43. Ford, E.S.; Dietz, W.H. Trends in energy intake among adults in the United States: Findings from NHANES. Am. J. Clin. Nutr. 2013, 97, 848–853. [Google Scholar] [CrossRef]
  44. Bothwell, E.K.G.; Ayala, G.X.; Conway, T.L.; Rock, C.L.; Gallo, L.C.; Elder, J.P. Underreporting of Food Intake among Mexican/Mexican-American Women: Rates and Correlates. J. Am. Diet. Assoc. 2009, 109, 624–632. [Google Scholar] [CrossRef] [PubMed]
  45. Olendzki, B.C.; Ma, Y.; Hébert, J.R.; Pagoto, S.L.; Merriam, P.A.; Rosal, M.C.; Ockene, I.S. Underreporting of energy intake and associated factors in a Latino population at risk of developing type 2 diabetes. J. Am. Diet Assoc. 2008, 108, 1003–1008. [Google Scholar] [CrossRef] [PubMed]
  46. Qi, L. Gene-Diet Interactions in Complex Disease: Current Findings and Relevance for Public Health. Curr. Nutr. Rep. 2012, 1, 222–227. [Google Scholar] [CrossRef]
  47. Tinker, L.F.; Sarto, G.E.; Howard, B.V.; Huang, Y.; Neuhouser, M.L.; Mossavar-Rahmani, Y.; Beasley, J.M.; Margolis, K.; Eaton, C.B.; Phillips, L.S.; et al. Biomarker-calibrated dietary energy and protein intake associations with diabetes risk among postmenopausal women from the Women’s Health Initiative. Am. J. Clin. Nutr. 2011, 94, 1600–1606. [Google Scholar] [CrossRef] [PubMed]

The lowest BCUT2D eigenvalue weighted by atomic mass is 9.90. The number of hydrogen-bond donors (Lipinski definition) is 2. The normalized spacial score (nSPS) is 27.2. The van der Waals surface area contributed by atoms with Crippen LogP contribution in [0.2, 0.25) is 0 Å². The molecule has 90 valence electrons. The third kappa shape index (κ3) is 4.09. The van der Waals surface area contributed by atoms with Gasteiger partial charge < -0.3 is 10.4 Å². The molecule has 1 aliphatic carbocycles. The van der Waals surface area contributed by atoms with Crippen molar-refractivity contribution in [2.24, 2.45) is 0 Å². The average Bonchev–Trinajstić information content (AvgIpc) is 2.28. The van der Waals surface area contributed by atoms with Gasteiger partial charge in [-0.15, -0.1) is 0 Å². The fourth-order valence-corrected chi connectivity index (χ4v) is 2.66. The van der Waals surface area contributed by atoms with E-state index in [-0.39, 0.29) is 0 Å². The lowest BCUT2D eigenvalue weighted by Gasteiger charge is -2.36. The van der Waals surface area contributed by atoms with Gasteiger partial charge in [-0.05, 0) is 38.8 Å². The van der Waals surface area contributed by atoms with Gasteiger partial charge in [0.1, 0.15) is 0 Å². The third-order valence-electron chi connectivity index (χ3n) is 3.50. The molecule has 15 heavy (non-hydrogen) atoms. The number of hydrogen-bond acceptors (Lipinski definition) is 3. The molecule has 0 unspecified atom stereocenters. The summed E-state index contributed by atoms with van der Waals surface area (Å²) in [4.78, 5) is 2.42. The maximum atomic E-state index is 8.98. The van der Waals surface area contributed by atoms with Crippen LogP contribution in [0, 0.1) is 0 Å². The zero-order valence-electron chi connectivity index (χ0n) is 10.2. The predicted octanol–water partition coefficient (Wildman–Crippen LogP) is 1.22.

48. Davy, B.; Jahren, H. New markers of dietary added sugar intake. Curr. Opin. Clin. Nutr. Metab. Care 2016, 19, 282–288. [Google Scholar] [CrossRef]
  49. Heianza, Y.; Qi, L. Gene-Diet Interaction and Precision Nutrition in Obesity. Int. J. Mol. Sci. 2017, 18, 787. [Google Scholar] [CrossRef]
  50. Meroni, M.; Longo, M.; Rustichelli, A.; Dongiovanni, P. Nutrition and Genetics in NAFLD: The Perfect Binomium. Int. J. Mol. Sci. 2020, 21, 2986. [Google Scholar] [CrossRef]
  51. Passel, J.S.; D’Vera, C.U.S. Population Projections: 2005–2050; Pew Research Center: Washington, DC, USA, 2008. [Google Scholar]
Figure 1. Cross-Sectional Study Participant Flow Diagram.
Figure 1. Cross-Sectional Study Participant Flow Diagram.
Ijerph 18 07055 g001
Table 1. Demographic and Clinical Characteristics of Mexican-Origin Participants by PNPLA3 Genotype (n = 288) 1.
Table 1. Demographic and Clinical Characteristics of Mexican-Origin Participants by PNPLA3 Genotype (n = 288) 1.